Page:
End of the Road Festival… I’d half hoped it might be at the foot of the A303, but sadly it’s nearer Wiltshire. That’s about the only disappointment though, and it’s a trivial one.
Meadows in the Mountains, deep in the Bulgarian mountains, is somewhere between a festival and a party.
Modeselektor and collaborator Apparat deliver their brand of good-humoured heavy Berlin techno at a one-off date at The Roundhouse, London.
Lovefoxx and the rest of the Brazilian five piece still have the same sense of fun after four albums as they did way back in 2006 when they released ‘Let’s Make Love And Listen To Death From Above’, and when Death From Above 1979 were actually around.
Tonight Chvrches face the challenge of a room full of hipsters in this brick Shoreditch temple. The rites begin with the kickdrums of ‘Lies‘, foreboding bass tones that recall early Gary Numan.
Foals play a triumphant gig at London’s cavernous Royal Albert Hall touring their highly-acclaimed third album Holy Fire. Pictures originally published in issue 85 of Clash magazine, April 2013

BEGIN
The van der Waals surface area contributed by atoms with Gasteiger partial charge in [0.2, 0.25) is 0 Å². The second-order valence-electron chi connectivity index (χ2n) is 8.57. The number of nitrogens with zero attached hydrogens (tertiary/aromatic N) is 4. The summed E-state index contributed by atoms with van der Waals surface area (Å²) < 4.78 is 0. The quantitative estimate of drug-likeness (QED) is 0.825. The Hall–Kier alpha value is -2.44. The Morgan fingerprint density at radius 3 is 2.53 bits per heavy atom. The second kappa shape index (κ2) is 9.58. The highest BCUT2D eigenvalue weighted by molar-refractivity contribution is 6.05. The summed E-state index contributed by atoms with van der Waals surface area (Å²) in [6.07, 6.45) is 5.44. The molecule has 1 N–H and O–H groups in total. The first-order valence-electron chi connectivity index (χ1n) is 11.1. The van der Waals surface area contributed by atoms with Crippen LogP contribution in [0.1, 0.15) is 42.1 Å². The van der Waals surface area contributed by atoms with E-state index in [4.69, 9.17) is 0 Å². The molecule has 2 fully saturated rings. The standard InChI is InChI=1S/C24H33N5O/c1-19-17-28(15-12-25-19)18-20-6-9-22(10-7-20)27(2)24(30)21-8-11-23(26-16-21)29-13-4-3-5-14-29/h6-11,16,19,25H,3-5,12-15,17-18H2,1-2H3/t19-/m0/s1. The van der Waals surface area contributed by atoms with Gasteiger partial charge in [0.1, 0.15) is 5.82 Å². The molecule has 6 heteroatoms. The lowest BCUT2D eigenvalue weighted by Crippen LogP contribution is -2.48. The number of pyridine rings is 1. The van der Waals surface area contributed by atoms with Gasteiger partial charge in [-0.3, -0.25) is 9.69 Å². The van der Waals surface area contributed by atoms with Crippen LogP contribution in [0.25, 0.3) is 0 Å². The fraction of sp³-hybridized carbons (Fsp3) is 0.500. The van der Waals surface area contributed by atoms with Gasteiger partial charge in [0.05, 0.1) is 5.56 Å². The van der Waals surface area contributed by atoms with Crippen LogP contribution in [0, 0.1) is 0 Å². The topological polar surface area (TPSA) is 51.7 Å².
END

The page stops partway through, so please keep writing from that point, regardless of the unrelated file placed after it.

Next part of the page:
Viv Albertine, former Slit, ex-punkette and film director, now writer caustic, post-marital songs of middle age and confusion.
FIDLAR are recent cousins in a family of West Coast hardcore bands but are more like angrily riffing Beach Boys than their anti-government, nihilistic musical forefathers – a slice of the former’s surf-bum devil-may-care-while-it’s-sunny attitude dunked into the power-pop-punk of their nearer Californian contemporaries Green Day and Blink 182.
Prog is back, armed with better synthesisers, more effects, and the most mental drummers on Earth. Gallops, Portasound and The Physics House Band tear the roof off The Lexington.
Moulettes bring the dark crypt-like confines of the Roundhouse Hub to life with darkly comic tales of love, sex and death – like all good folk music.
I ran out of memory cards in the end and just danced to Fimber’s rhythms. We got him back for an encore and he said “Give yourself a big hand, I’ve never had an encore in 20 years”.
Stripped back to guitar and voice, it wasn’t at all like Stereolab, but Laetitia Sadier’s French accented, lush singing voice, wry humour and strident political lyrics are still as they ever were.